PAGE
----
Spider-Man: Homecoming (2017) (Blu-ray film review).
‘Spider-Man: Homecoming’ leads on from the previous ‘Avengers’ film, totally ignoring how Peter Parker gained his powers and the death of his Uncle Ben. The weirdest thing is at the rate his Aunt May is getting younger, I’m almost expecting her to turn up attending the same university he’ll be going to. Don’t kids have elderly aunts anymore?
Adrian Toomes (actor Michael Keaton) and his salvage team removed by Damage Control because of the dangerous alien technology and metals by the government. What they don’t know is Toomes has already has taken away a lot of it and they start making their own weapons over the next 8 years. Pay attention to some of their real names and you’ll be expecting a certain Scorpion who much surely be lined up for the next film. Spider-Man in the comicbooks has an extended rogues gallery that should be exploited than rely on the usual suspects and looks like that’s going to happen.
Spidey comes across some of the technology in use and acquires a piece, unaware that that it can be tracked but it also means he put a tracker on them to track down the Vulture.
He also loses in a battle with the Vulture and although he learns about a plot on Staten Island, runs foul of Iron Man who sorts things out and takes his super-duper costume saying he’s not responsible enough for it.
It’s inevitable that Spidey fights with the Vulture and the gist of the plot. The added twist being Toomes is the father of Liz Allen although no one explains the difference in surname or ethnic background.
The oddest thing about watching ‘Spider-Man: Homecoming’ was seeing plot elements from the 1960s comicbook for the Doc Octopus as the Master Planner and Green Goblin knowing who Spidey is transposed to Adrian Toomes. This is even more important in the latter part of the film. The technology of the Vulture’s wings passing more than a resemblance to the Goblin-Glider in the ‘Spider-Man’ 2002 film. You would have thought that considering that the Vulture wings is being powered by an alien anti-gravity unit that they would have been a little smaller. It’s like being attacked by a small plane and must surely limit where the Vulture can fly.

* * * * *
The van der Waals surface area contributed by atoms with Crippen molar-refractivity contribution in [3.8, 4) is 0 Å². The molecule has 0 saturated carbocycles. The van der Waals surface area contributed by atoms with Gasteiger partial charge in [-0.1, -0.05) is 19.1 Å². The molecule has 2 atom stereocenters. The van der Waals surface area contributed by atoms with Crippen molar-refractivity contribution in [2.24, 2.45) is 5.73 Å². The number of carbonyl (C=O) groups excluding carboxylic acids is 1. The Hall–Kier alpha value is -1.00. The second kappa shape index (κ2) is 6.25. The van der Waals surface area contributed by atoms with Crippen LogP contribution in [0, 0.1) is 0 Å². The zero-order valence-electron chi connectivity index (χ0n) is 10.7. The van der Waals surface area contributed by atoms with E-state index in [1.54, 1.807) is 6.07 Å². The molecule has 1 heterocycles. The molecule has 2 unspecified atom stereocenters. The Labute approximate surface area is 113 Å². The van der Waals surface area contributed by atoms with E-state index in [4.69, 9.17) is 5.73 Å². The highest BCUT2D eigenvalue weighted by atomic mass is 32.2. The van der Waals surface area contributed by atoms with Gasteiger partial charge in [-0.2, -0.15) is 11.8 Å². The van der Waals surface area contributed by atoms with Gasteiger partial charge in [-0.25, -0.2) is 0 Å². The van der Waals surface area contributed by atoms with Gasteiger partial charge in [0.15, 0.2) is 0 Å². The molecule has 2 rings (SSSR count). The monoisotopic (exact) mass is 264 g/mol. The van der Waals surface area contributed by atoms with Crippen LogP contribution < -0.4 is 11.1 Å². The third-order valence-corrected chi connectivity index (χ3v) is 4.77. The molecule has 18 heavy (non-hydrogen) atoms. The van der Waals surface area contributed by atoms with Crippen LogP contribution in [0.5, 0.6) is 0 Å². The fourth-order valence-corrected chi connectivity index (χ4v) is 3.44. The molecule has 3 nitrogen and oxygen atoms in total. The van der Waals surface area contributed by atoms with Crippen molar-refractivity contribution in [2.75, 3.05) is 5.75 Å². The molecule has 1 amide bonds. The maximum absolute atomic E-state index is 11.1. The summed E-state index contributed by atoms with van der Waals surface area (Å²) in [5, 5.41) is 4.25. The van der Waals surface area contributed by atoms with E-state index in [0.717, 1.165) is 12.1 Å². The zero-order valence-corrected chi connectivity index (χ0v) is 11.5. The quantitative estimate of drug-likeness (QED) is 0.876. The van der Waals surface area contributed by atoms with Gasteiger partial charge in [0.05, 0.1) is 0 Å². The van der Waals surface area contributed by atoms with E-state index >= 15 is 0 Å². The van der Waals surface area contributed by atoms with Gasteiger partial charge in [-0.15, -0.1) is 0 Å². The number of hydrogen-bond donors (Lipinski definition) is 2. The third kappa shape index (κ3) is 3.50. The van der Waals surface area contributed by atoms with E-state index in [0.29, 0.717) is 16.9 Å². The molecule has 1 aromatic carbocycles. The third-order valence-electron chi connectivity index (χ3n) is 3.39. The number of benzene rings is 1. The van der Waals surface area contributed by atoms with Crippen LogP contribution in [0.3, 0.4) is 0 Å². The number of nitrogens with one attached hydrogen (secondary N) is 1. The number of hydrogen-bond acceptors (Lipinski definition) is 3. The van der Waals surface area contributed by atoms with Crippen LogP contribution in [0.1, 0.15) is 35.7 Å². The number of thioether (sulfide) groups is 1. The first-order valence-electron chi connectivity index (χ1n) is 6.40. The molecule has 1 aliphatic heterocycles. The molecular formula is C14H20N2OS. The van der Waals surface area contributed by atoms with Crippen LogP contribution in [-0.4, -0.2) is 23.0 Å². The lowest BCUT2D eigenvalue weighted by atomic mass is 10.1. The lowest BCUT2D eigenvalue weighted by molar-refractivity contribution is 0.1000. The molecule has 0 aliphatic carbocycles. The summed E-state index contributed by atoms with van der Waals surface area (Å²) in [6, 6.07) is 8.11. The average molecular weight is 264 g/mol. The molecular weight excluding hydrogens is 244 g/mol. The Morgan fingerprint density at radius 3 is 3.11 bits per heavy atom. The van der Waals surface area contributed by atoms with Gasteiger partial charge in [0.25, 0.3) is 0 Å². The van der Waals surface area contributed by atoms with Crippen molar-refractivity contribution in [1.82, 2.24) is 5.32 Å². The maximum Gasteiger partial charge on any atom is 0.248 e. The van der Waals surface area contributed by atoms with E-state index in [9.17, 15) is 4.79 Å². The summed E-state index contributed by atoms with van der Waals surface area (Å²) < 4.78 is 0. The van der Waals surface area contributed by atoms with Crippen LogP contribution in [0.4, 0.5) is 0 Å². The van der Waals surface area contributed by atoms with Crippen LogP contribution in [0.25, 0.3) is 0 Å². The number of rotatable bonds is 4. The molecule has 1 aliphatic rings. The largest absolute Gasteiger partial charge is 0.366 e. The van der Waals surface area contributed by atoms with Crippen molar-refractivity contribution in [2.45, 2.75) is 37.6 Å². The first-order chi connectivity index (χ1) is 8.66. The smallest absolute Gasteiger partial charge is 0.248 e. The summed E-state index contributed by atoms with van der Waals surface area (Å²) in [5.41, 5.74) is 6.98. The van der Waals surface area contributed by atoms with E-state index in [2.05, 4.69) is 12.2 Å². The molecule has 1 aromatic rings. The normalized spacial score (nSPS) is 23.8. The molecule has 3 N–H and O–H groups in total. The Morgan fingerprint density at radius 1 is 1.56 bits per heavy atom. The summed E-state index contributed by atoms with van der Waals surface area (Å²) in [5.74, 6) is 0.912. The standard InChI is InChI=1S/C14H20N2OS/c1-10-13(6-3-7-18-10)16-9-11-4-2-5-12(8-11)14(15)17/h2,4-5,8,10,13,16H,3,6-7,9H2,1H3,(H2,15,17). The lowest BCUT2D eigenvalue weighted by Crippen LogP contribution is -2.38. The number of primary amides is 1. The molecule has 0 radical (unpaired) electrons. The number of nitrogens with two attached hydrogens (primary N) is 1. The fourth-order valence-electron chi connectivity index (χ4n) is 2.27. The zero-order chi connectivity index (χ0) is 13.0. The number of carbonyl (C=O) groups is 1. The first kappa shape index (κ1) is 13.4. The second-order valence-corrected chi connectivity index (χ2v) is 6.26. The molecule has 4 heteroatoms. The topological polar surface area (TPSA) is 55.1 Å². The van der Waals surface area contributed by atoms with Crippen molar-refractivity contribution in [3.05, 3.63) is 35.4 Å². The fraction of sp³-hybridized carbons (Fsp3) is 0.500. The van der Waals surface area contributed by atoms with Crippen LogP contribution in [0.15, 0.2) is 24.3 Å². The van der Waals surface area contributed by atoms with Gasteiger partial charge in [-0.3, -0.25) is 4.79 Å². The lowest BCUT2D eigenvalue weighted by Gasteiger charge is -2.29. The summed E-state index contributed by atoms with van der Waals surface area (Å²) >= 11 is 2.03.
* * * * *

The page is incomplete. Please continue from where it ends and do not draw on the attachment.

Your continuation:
The second weirdest thing was seeing the names of Parker’s Midtown School class being transposed into a more ethnic diversity. Nothing wrong with that in itself, just that there is no attempt to resemble the comicbooks. Even more odd, is having one of the new ones knowing who Parker really is which is more than a hint at a similar situation to ‘Smallville’s first season.
Although I can appreciate there is a need for Peter to have someone to talk to, although dividing it between his close school mate Ned (actor Jacob Batalon), his suit AI and even Happy Hogan (actor Jon Favreau) means he gets too much of a reliance on them. Mind you, this does make a difference from the silent Spider-Man in past films. I know it’s difficult for studio heads as to how can someone keep a secret identity secret, more so when having a confidante will give the super-hero someone to speak to other than himself but it seems far too early in the time-line here to have such confidents.
I do side with Happy Hogan in that Spidey’s super-suit makes him far too powerful. It covers far too much distance. If you raise his power-level than you have to do with his villains and that should bring them up to the level of interest for the Avengers, except it doesn’t. Well, nearly not. Tony Stark partially listens but goes too far in debagging Spider-Man.
Having 8 years pass, I do think the time gap to be far too long. I mean, are the Avengers just standing around doing nothing in that time?